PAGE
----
Photo Sources

Seven Years of College Down the Drain

College. That place where mannequins come crashing through Friday night frat houses, and beer don’t cost nothing. Well, I may be thinking of Animal House, but college is like that, right? While my college experience was one of a kind, I cannot say that I have ever stolen a rump roast from the corner Piggly Wiggly. Or did I?


It started like this, graduated high school with honors, got accepted into a quaint Christian college, and the rest is history. For most maybe, but not for me. While I pursued mechanical engineering and swam for the school swim team, I never felt like I was home. A semester in, I decided that college just was not for me, so I quit school to work night shift at Amazon. It was a smart plan until about a month in I realized that manual labor did not sound appeasing for the rest of my life. Jumping back into the college plan, I took some classes at the local community college to work my way back into higher education. After 3 semesters, I transferred to a place called UNCW. Although it was not my first choice at the time (#1 PSU), I welcomed the university with open arms.

Two and a half years later, and I cannot believe that I am about to leave my home away from home. Having such a negative experience starting college, I had given up on finding the school that I could call my own.  Somehow, whether it was within my major, or the various student groups I became involved with, I now dread the day when I have to leave this home of mine. This school has given me so many opportunities to improve and better my communication skills.

Looking forward I am excited to see where everything that I have learned, from my time at UNCW and within the COM major, will take me. Fingers crossed I end up in the brewing or automotive industry.

Cheers to us, the class of 2015!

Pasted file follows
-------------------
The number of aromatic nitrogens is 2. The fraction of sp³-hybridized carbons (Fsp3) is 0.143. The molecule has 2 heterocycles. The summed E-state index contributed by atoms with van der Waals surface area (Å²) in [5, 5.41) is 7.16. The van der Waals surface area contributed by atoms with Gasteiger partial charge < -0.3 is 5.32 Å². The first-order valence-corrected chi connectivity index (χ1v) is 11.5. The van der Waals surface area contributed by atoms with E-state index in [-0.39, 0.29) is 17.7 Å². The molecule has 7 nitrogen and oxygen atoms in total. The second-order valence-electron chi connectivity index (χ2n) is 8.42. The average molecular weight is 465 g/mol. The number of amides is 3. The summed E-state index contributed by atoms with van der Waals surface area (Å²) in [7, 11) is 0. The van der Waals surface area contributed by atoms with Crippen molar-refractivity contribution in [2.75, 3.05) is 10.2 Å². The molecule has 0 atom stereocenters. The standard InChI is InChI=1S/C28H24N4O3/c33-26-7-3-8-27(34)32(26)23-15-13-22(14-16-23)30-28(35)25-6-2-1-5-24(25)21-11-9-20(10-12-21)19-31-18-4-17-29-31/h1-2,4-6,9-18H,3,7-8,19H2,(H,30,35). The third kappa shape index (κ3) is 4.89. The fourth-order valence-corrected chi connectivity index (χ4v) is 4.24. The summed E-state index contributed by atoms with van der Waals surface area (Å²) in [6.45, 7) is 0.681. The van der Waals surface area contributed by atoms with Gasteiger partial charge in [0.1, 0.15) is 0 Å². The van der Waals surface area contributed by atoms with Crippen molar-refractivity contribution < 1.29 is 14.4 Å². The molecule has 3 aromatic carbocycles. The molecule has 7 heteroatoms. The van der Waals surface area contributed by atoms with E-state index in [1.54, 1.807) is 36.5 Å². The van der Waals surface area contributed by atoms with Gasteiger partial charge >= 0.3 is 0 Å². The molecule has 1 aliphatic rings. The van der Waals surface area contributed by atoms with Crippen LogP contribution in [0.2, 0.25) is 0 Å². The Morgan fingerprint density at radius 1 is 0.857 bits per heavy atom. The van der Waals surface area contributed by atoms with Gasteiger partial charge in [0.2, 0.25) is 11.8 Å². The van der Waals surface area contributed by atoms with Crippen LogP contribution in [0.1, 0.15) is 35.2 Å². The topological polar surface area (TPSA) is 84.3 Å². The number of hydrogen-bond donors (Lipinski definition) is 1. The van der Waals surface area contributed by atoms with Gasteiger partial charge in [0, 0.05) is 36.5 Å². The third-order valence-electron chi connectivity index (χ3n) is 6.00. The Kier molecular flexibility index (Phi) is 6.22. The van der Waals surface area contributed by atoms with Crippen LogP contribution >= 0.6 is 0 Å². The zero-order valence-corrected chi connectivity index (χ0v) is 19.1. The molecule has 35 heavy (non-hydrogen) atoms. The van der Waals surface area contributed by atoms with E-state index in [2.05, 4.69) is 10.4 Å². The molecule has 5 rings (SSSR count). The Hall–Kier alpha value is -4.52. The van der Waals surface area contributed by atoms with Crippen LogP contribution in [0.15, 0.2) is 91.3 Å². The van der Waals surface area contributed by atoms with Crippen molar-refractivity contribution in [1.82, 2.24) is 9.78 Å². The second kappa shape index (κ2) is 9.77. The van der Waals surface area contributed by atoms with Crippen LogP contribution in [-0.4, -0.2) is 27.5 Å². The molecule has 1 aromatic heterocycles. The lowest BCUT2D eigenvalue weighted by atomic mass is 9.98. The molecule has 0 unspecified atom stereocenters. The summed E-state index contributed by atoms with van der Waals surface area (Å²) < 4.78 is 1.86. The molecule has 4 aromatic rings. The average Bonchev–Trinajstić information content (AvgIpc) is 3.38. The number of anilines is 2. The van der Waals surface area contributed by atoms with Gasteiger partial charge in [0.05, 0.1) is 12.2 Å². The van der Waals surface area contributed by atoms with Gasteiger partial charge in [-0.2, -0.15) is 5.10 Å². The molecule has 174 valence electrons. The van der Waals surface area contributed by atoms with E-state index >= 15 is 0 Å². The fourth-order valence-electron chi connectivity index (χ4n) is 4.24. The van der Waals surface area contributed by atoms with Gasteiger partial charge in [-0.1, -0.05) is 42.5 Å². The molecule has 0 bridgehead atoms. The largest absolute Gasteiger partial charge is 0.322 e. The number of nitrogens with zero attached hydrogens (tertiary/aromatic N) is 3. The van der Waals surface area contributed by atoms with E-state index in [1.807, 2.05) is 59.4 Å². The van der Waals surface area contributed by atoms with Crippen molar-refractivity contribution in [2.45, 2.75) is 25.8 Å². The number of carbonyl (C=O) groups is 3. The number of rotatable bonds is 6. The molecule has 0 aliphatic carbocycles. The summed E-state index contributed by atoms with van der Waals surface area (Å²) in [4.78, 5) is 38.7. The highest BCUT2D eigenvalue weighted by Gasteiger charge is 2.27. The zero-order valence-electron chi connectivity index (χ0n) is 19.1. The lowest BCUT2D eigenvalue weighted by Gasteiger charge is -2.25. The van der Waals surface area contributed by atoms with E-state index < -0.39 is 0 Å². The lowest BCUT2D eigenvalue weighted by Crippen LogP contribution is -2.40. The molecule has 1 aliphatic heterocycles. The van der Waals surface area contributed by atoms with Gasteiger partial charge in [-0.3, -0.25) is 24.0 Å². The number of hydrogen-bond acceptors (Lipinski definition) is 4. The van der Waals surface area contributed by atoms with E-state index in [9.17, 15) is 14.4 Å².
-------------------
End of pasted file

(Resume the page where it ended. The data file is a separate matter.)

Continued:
-Joseph Hines

A Symbol of Hope or Shopping?

Whether it be the NFL, Yoplait’s pink lids, or local breast cancer benefit events, like UNCW Communication Studies Society’s Rock for a Cure this Friday night, the color pink is plastered all over the nation during the month of October. As it stands, the pink ribbon is a universal symbol representing the fight against breast cancer. Over the past few years some critics have emerged saying this beacon of hope has merely become an annual marketing campaign. Nancy Stordahl, a blogger for the Huffington Post, criticizes the campaign and in 2012 she composed a list of the ten things she felt were wrong with the pink ribbon.

You can find the full article here, but there are two points in particular she relates back to marketing that raise an interesting discussion. The first is that the pink ribbon is being used to sell stuff and has lost its original purpose, a purpose to unite this country and show our commitment to finding a cure. Today, marketers are using the pink ribbon to tie the cause to the products they are trying to sell. Stordalh even calls breast cancer the “shopping disease.” Customers are no longer buying just the product but they are now buying into the pink ribbon and what it has traditionally stood for. The typeology approach to IMC acknowledges that companies have products that look like another company’s products and services. However, it also points out that the market depends on common interests between themselves and the people who can help their company thrive. While the number of pink ribbon branded products on the market may be alarming, maybe marketers are giving consumers what they want – a deeper connection to a brand that allows them to make a contribution to something that has seemingly impacted them both.

The second point Stardahl makes is that marketers are selling the idea of “selling good will.” If the consumer purchases a product that will lead to a company’s contribution, the consumer views this purchase as their contribution to the cause. This tactic allows corporations and organizations to sell more products and increase profits while enhancing their corporate social responsibility at the same time. In turn, consumers are able to buy into the commodity culture that surrounds the pink ribbon. They become part of the fight and part of the cure all while donning their pink ribbon branded merchandise.

Next time you have the opportunity to join the fight, think local and try to avoid the marketing tactic of “selling good will” and supporting the “shopping disease.” If what critics say is true, and the pink ribbon has lost its symbolism for hope, strength and a unified commitment to a cure, is it ethical for marketers to continue using this symbol on their products? Let us know what you think about the national attention that is brought to the pink ribbon. Do you think it has become a marketing tactic or does it still representation of the fight to find cure?